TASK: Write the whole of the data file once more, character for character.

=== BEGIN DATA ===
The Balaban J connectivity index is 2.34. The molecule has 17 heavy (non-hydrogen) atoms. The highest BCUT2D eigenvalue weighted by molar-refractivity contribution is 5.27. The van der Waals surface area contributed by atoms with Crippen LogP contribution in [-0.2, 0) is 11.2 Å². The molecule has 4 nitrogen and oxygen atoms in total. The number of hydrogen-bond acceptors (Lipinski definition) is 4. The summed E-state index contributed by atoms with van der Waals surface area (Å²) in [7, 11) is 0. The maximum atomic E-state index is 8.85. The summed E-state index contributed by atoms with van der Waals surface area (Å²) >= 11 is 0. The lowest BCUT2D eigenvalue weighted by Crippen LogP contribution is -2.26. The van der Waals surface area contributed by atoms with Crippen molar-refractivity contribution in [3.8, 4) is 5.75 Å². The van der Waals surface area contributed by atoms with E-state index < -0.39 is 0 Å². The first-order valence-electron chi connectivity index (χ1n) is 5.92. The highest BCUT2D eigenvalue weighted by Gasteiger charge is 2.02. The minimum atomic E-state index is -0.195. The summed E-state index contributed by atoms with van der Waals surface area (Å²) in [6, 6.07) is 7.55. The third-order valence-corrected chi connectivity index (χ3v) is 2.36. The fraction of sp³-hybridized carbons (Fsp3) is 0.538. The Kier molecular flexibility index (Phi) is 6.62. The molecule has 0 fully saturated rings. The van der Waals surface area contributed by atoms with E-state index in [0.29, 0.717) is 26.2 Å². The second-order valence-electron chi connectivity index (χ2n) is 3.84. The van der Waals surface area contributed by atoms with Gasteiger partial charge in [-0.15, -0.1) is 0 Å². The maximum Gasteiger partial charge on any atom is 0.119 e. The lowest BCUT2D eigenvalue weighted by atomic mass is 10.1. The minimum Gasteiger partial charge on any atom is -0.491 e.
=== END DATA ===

The Balaban J connectivity index is 2.34. The molecule has 17 heavy (non-hydrogen) atoms. The highest BCUT2D eigenvalue weighted by molar-refractivity contribution is 5.27. The van der Waals surface area contributed by atoms with Crippen LogP contribution in [-0.2, 0) is 11.2 Å². The molecule has 4 nitrogen and oxygen atoms in total. The number of hydrogen-bond acceptors (Lipinski definition) is 4. The summed E-state index contributed by atoms with van der Waals surface area (Å²) in [7, 11) is 0. The maximum atomic E-state index is 8.85. The summed E-state index contributed by atoms with van der Waals surface area (Å²) >= 11 is 0. The lowest BCUT2D eigenvalue weighted by Crippen LogP contribution is -2.26. The van der Waals surface area contributed by atoms with Crippen molar-refractivity contribution in [3.8, 4) is 5.75 Å². The van der Waals surface area contributed by atoms with E-state index < -0.39 is 0 Å². The first-order valence-electron chi connectivity index (χ1n) is 5.92. The highest BCUT2D eigenvalue weighted by Gasteiger charge is 2.02. The minimum atomic E-state index is -0.195. The summed E-state index contributed by atoms with van der Waals surface area (Å²) in [6, 6.07) is 7.55. The third-order valence-corrected chi connectivity index (χ3v) is 2.36. The fraction of sp³-hybridized carbons (Fsp3) is 0.538. The Kier molecular flexibility index (Phi) is 6.62. The molecule has 0 fully saturated rings. The van der Waals surface area contributed by atoms with E-state index in [0.29, 0.717) is 26.2 Å². The second-order valence-electron chi connectivity index (χ2n) is 3.84. The van der Waals surface area contributed by atoms with Gasteiger partial charge in [-0.15, -0.1) is 0 Å². The maximum Gasteiger partial charge on any atom is 0.119 e. The lowest BCUT2D eigenvalue weighted by atomic mass is 10.1. The minimum Gasteiger partial charge on any atom is -0.491 e.